The high-resolution acoustic mapping (HRAM) system was developed in response to a stated need by the United States Army Corps of Engineers to evaluate the floor of a navigation lock that could not be dewatered. Navigation Lock #26 on the Mississippi River was constructed on piles and mats over a sandy bottom. Over the years the footings had shifted, probably damaging the floor. The lock could not be dewatered because of leakage around the lock-wall footings. Based on our work in ultrasonic inspection; using B-scan, C-scan and holographic imaging to display hidden faults in metal; we were asked to propose a solution to the navigation-lock imaging problem. The C-scan ultrasonic method employs a single ultrasonic transducer stepped over a regularly spaced grid to collect a set of data that can be displayed on an oscilloscope screen to evaluate the material being inspected. It is well suited for the inspection of large flat areas. We proposed to build in essence a large C-scan system. A boat supporting several ultrasonic transducers would move in a regular X-Y pattern over the floor of the lock. The data from the scan would be computer processed to provide a plot of the surface of the floor. We called this a 3D plot since it would be a nearly three-dimensional view of the inspected surface. I should point out that this work was proposed in 1975 and conducted in 1976, when small high-powered computers were still well in the future. The results of the program were spectacular. The 3D plot of the Lock 26 floor showed that individual concrete slabs had broken, some slabs had been tilted, the entire river side of the lock floor had settled nearly two meters, and piles of silt had built up in front of the lock gates.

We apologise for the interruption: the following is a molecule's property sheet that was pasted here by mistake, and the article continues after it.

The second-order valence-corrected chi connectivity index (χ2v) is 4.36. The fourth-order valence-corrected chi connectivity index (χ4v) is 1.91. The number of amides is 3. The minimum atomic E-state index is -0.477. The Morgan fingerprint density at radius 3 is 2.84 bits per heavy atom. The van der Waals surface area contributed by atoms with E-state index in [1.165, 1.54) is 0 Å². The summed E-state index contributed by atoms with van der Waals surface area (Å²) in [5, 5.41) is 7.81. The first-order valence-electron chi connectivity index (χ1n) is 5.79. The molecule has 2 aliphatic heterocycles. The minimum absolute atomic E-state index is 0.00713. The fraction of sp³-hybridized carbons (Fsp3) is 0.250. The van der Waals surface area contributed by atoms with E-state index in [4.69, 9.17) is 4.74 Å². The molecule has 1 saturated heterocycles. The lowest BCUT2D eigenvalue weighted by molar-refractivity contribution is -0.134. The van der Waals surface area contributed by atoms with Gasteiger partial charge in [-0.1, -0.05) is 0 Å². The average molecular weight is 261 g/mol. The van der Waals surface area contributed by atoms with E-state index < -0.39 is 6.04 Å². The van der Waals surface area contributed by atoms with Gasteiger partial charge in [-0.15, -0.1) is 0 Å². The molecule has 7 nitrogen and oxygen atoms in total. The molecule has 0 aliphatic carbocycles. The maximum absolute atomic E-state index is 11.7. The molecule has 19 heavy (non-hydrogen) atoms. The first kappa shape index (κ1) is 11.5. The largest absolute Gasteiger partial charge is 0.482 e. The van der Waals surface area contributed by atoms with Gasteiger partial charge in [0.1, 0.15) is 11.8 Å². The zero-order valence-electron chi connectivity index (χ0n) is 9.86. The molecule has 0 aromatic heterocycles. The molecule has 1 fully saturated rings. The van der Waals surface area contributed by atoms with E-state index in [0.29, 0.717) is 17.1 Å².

Ted O. Price,
"Underwater terrain mapping of dam stilling basins", Proc. SPIE 2457, Nondestructive Evaluation of Aging Structures and Dams, (12 May 1995); doi: 10.1117/12.209392; https://doi.org/10.1117/12.209392